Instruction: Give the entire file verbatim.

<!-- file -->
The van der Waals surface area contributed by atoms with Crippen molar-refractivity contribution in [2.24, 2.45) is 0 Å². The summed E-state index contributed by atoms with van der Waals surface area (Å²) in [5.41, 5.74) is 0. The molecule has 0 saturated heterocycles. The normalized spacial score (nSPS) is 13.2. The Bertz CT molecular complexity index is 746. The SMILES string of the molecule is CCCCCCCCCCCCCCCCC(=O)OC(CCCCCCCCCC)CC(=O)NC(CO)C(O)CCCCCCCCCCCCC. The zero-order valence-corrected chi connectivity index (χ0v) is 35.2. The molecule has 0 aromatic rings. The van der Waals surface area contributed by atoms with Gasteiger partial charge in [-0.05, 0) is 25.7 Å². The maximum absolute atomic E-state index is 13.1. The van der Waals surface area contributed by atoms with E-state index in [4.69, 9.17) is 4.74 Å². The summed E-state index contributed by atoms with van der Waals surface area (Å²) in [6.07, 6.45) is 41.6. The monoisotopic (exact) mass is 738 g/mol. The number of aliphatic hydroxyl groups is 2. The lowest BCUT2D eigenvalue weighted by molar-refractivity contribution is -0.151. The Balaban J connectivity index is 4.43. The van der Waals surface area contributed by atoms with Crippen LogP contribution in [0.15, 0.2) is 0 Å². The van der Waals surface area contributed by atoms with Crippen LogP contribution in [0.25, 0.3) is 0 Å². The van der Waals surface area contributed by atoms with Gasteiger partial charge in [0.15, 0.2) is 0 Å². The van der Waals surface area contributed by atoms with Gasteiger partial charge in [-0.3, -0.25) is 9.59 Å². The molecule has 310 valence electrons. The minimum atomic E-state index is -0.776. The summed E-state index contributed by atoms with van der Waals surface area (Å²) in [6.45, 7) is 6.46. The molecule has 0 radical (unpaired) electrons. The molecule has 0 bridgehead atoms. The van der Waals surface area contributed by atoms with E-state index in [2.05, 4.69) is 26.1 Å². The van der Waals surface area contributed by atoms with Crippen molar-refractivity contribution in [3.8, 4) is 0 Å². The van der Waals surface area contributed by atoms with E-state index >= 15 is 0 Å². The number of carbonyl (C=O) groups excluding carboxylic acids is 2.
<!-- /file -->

The van der Waals surface area contributed by atoms with Crippen molar-refractivity contribution in [2.24, 2.45) is 0 Å². The summed E-state index contributed by atoms with van der Waals surface area (Å²) in [5.41, 5.74) is 0. The molecule has 0 saturated heterocycles. The normalized spacial score (nSPS) is 13.2. The Bertz CT molecular complexity index is 746. The SMILES string of the molecule is CCCCCCCCCCCCCCCCC(=O)OC(CCCCCCCCCC)CC(=O)NC(CO)C(O)CCCCCCCCCCCCC. The zero-order valence-corrected chi connectivity index (χ0v) is 35.2. The molecule has 0 aromatic rings. The van der Waals surface area contributed by atoms with Gasteiger partial charge in [-0.05, 0) is 25.7 Å². The maximum absolute atomic E-state index is 13.1. The van der Waals surface area contributed by atoms with E-state index in [4.69, 9.17) is 4.74 Å². The summed E-state index contributed by atoms with van der Waals surface area (Å²) in [6.07, 6.45) is 41.6. The monoisotopic (exact) mass is 738 g/mol. The number of aliphatic hydroxyl groups is 2. The lowest BCUT2D eigenvalue weighted by molar-refractivity contribution is -0.151. The Balaban J connectivity index is 4.43. The van der Waals surface area contributed by atoms with Crippen LogP contribution in [0.15, 0.2) is 0 Å². The van der Waals surface area contributed by atoms with Crippen LogP contribution in [0.25, 0.3) is 0 Å². The van der Waals surface area contributed by atoms with Gasteiger partial charge in [0.15, 0.2) is 0 Å². The van der Waals surface area contributed by atoms with Gasteiger partial charge in [-0.3, -0.25) is 9.59 Å². The molecule has 310 valence electrons. The minimum atomic E-state index is -0.776. The summed E-state index contributed by atoms with van der Waals surface area (Å²) in [6.45, 7) is 6.46. The molecule has 0 radical (unpaired) electrons. The molecule has 0 bridgehead atoms. The van der Waals surface area contributed by atoms with E-state index in [2.05, 4.69) is 26.1 Å². The van der Waals surface area contributed by atoms with Crippen molar-refractivity contribution in [3.8, 4) is 0 Å². The van der Waals surface area contributed by atoms with E-state index >= 15 is 0 Å². The number of carbonyl (C=O) groups excluding carboxylic acids is 2.